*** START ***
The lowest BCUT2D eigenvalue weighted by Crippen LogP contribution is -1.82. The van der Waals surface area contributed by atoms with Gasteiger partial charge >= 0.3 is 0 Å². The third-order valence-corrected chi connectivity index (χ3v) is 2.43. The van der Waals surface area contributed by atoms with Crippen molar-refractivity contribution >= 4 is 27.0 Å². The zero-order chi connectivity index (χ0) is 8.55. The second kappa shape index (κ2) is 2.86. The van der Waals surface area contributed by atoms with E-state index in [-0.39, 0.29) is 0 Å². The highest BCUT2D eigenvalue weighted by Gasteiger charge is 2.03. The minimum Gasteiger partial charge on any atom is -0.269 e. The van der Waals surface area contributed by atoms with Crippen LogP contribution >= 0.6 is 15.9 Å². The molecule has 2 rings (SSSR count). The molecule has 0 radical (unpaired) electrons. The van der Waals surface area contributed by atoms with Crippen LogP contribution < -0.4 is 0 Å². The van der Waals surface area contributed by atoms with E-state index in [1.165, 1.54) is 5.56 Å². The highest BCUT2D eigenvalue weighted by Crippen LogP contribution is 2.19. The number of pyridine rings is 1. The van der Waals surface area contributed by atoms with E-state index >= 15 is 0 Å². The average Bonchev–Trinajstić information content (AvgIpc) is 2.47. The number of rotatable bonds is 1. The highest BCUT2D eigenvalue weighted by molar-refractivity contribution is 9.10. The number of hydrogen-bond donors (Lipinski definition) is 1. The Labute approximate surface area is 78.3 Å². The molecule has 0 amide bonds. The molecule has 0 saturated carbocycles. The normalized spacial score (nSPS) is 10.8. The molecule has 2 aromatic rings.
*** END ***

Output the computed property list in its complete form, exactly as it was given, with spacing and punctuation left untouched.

The lowest BCUT2D eigenvalue weighted by Crippen LogP contribution is -1.82. The van der Waals surface area contributed by atoms with Gasteiger partial charge >= 0.3 is 0 Å². The third-order valence-corrected chi connectivity index (χ3v) is 2.43. The van der Waals surface area contributed by atoms with Crippen molar-refractivity contribution >= 4 is 27.0 Å². The zero-order chi connectivity index (χ0) is 8.55. The second kappa shape index (κ2) is 2.86. The van der Waals surface area contributed by atoms with E-state index in [-0.39, 0.29) is 0 Å². The highest BCUT2D eigenvalue weighted by Gasteiger charge is 2.03. The minimum Gasteiger partial charge on any atom is -0.269 e. The van der Waals surface area contributed by atoms with Crippen LogP contribution >= 0.6 is 15.9 Å². The molecule has 2 rings (SSSR count). The molecule has 0 radical (unpaired) electrons. The van der Waals surface area contributed by atoms with Crippen LogP contribution < -0.4 is 0 Å². The van der Waals surface area contributed by atoms with E-state index in [1.165, 1.54) is 5.56 Å². The highest BCUT2D eigenvalue weighted by Crippen LogP contribution is 2.19. The number of pyridine rings is 1. The van der Waals surface area contributed by atoms with E-state index >= 15 is 0 Å². The average Bonchev–Trinajstić information content (AvgIpc) is 2.47. The number of rotatable bonds is 1. The highest BCUT2D eigenvalue weighted by molar-refractivity contribution is 9.10. The number of hydrogen-bond donors (Lipinski definition) is 1. The Labute approximate surface area is 78.3 Å². The molecule has 0 amide bonds. The molecule has 0 saturated carbocycles. The normalized spacial score (nSPS) is 10.8. The molecule has 2 aromatic rings.